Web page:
In Princeton, he did walk through the campus of the Ivy League university there, and he passed by Albert Einstein’s house. But he spent most of his time at the Princeton Battlefield, where Washington’s troops turned the course of the war, nine days after they’d crossed the Delaware.

And when he reached New York, he didn’t visit the Empire State Building or Ellis Island—he went to the top of the Edgeboro Landfill, where much of the wreckage of the Twin Towers lies buried. Then he walked to Ground Zero and contemplated memory: what we remember and what we forget. (King had been on the team of Wall Street Journal reporters whose coverage of 9/11 won a Pulitzer.)

King made the trek for many reasons, but the most powerful, he emphasizes, was his sense of mortality. He had cancer, which was in remission after years of treatment, and both his brother and a close friend were facing cancer, too. King was grateful—grateful just to be on the Earth, and grateful to be in a position to make the walk.

Every morning, he wrote about the previous day’s experiences and emailed them to a list of friends. Those emails became the book American Ramble: A Walk of Memory and Renewal, which just came out from Mariner Books. One reviewer calls it “the story of a traveler intoxicated by life.” But the book is less about travel per se than about life and how to live it.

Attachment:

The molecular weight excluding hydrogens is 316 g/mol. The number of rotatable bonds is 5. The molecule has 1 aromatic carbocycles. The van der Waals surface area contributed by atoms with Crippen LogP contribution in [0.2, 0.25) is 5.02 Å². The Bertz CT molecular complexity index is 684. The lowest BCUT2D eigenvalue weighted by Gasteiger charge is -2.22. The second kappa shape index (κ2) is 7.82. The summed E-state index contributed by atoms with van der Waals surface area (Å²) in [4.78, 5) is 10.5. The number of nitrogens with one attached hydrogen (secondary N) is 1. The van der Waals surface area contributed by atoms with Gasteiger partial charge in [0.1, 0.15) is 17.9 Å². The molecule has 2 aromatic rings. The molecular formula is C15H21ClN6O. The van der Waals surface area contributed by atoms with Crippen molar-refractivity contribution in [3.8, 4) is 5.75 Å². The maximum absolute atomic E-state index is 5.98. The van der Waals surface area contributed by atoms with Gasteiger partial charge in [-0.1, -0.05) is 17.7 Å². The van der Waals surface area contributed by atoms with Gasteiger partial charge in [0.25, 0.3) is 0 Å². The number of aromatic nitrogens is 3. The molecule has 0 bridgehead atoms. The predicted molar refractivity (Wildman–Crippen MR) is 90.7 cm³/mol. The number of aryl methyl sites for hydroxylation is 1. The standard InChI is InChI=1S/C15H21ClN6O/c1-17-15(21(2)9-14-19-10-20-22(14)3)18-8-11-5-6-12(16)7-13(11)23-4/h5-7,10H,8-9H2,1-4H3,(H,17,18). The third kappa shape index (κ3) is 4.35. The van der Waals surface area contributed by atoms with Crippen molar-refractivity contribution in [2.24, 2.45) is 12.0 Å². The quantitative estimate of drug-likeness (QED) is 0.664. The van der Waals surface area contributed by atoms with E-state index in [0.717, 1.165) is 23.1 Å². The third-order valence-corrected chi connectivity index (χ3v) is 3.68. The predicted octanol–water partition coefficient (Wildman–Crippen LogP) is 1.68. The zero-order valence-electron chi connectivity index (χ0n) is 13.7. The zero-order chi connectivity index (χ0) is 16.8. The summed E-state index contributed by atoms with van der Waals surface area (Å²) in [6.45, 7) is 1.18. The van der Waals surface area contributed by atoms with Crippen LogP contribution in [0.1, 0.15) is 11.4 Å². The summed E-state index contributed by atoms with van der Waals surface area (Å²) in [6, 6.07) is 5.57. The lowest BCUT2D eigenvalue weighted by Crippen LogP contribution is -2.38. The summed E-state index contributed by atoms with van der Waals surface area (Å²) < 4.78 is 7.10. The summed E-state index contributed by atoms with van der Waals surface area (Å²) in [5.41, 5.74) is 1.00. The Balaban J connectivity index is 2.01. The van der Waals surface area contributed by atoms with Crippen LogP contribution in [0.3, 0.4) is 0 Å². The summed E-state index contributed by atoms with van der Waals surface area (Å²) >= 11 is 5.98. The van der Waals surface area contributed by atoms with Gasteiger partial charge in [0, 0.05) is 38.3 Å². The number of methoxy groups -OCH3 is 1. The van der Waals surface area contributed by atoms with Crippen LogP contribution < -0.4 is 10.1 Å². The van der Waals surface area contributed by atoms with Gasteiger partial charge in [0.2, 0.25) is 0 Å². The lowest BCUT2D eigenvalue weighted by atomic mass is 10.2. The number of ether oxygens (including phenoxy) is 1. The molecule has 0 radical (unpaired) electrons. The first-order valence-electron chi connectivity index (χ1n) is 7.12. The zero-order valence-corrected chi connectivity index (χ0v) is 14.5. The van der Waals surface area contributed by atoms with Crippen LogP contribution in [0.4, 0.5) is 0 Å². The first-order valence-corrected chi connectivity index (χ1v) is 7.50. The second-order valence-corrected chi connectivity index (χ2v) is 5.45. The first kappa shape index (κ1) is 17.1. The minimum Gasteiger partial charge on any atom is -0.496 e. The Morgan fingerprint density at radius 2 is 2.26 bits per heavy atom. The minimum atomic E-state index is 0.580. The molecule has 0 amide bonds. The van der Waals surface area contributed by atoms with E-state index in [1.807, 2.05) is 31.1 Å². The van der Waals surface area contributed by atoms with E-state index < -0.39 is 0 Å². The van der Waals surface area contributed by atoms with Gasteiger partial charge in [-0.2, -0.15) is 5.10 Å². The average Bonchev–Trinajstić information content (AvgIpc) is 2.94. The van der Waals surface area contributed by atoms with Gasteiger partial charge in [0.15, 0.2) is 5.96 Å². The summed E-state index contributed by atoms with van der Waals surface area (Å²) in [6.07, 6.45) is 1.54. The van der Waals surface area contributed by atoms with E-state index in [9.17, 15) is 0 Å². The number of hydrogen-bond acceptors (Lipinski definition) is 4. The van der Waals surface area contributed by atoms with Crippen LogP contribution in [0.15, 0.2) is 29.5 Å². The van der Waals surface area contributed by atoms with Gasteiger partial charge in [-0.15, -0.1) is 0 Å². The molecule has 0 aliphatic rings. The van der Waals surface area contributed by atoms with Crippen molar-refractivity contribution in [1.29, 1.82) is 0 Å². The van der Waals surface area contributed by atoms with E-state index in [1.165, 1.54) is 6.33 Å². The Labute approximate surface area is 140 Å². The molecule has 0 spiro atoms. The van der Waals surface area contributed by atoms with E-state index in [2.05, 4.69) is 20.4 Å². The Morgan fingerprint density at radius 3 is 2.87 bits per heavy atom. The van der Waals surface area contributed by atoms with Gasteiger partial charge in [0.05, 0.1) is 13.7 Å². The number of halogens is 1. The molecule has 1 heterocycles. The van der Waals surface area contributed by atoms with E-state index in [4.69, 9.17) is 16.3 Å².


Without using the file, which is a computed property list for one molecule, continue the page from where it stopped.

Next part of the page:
The whole book is lit up by King’s sense of gratitude. His gratitude makes him pay attention, makes him stay open to all the experience he can possibly grab, whether that’s fly fishing on a creek near Valley Forge or stopping for a chat with schoolchildren in a Mennonite town.

And that intensity of attention gives rise to the wonder and awe that suffuse King’s story. He says over and over that the aspects of the world that create wonder and awe are right there: you don’t have to go looking for them, you only have to look. Really look, be open, pay attention.

Because it isn’t the grand sights and famous places that nearly bring King to tears at times, and that readers will remember long after they finish the book. It’s the tiny moments of vivid attention and awareness, when suddenly the world seems to come alive and become beautiful and precious. 

Rain falling outside the window of a tavern where he’s eating fish tacos with a beer. Snow falling on pastures as he walks along a two-lane road through farm country on the first of April. Watching laundry billow in the wind on a laundry line in rural Pennsylvania.

Joy passes through him at these moments, for no obvious reason—simply because he’s present and paying attention.

“Attention is the beginning of devotion,” he quotes the poet Mary Oliver.

This is the kind of book that makes you open your eyes a little wider. If you read it—and I do recommend it—King’s book will help you understand America’s history a little better, and might give you new eyes for the country’s present-day struggles. But mostly it will show you a new way of looking, and living.